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January 26, 2018

NPs, PAs can now prescribe buprenorphine to treat opioid misuse

Daily Briefing

    The Drug Enforcement Administration (DEA) on Tuesday updated a regulation to allow NPs and physician assistants (PAs) to apply for waivers to prescribe and dispense buprenorphine—a move that experts say will boost access to care in rural communities.

    Your top resources for combatting the opioid epidemic in one place

    According to CDC, the misuse of prescription drugs is one of the leading causes of death among U.S. residents, with opioid misuse accounting for more than 42,000 deaths in 2016—the highest annual number of deaths for opioid misuse on record. CDC research has shown the issue is more severe in rural areas, which tend to report higher numbers of opioid-related deaths than urban areas, Reuters reports.

    An attempt to help rural communities

    DEA's announcement brings the agency in line with the Comprehensive Addiction and Recovery Act (CARA) signed into law in 2016.

    CARA adjusted the Drug Abuse Treatment Act of 2000, which permitted only physicians who had registered with the DEA as doctors and as operators of narcotic treatment programs to prescribe buprenorphine, Becker's Hospital Review reports. However, a 2017 study from the National Rural Health Association found those restrictions left 53% of rural counties without a physician able to prescribe buprenorphine. Overall, 90% of the physicians able to prescribe the treatment practiced in urban counties, leaving some 30 million people without access to a prescribing physician.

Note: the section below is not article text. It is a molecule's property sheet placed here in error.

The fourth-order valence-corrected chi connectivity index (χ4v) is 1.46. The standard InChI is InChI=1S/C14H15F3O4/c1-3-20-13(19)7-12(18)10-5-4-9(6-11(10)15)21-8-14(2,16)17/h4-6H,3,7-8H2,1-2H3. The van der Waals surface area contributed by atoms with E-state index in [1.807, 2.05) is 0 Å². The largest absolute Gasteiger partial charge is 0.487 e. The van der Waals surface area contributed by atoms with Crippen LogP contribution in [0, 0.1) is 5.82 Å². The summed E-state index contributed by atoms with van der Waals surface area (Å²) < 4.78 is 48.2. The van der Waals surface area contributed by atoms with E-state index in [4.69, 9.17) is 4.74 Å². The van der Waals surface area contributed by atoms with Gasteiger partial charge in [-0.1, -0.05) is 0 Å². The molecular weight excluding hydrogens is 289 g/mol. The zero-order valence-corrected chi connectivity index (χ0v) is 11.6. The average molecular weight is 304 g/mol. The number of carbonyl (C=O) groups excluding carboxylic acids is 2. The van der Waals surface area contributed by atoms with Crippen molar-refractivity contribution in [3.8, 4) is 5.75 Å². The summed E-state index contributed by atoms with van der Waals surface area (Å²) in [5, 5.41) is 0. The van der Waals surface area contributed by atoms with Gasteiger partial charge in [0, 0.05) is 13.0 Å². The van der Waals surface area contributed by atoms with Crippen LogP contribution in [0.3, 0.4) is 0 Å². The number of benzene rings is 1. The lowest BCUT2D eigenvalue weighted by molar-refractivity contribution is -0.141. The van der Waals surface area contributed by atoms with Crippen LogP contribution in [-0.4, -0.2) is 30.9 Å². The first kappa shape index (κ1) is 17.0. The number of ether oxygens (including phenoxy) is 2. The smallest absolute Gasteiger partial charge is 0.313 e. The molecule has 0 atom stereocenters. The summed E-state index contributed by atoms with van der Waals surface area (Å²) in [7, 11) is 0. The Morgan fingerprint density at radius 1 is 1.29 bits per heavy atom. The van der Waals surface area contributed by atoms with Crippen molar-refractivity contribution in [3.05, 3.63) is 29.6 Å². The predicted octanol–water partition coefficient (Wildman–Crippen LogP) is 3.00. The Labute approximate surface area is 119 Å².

DEA estimated that, under the regulatory change around 5,000 mid-level practitioners and almost 43,000 practitioners will now be able to apply for waivers to prescribe buprenorphine.


    Experts praised the move by the DEA, saying the expansion is a positive step, the Grand Forks Herald reports. Anne Stephen, the East region CMO for Essentia Health, said "This is a great thing. The more that we can provide support for our patients in all areas, but specifically with opioid dependence, the better service we can provide."

    David Fiellin, a professor of medicine, emergency medicine, and public health at Yale School of Medicine, agreed. "This action reflects this work and the ongoing need to further expand access to the most effective treatment for opioid use disorder."

    Carol Falkowski, the director of Drug Abuse Dialogues in Minnesota, said, "To broaden out the prescribers is very good public health policy, and I think this is a positive step." She added, however, that the move is long overdue. "There is no other … chronic disease for which there is so much resistance to the use of medication and its treatment," she said. "We need to move forward in Minnesota and nationwide to make the accessibility of medication treatment for opiate addiction more broadly available" (Reuters, 1/23; Lundy, Grand Forks Herald, 1/23; Zimmerman, Becker's Hospital Review, 1/24).

    Next: How to combat the opioid epidemic

    Opioid misuse and abuse is one of the most pressing public health issues in the U.S., and hospitals and health systems are on the front lines. Currently, most health systems focus their opioid management efforts on select medical specialties.

    This report outlines three imperatives to guide hospitals and health systems in their efforts to reduce the impact of inappropriate opioid prescribing and misuse.

    Get the Report

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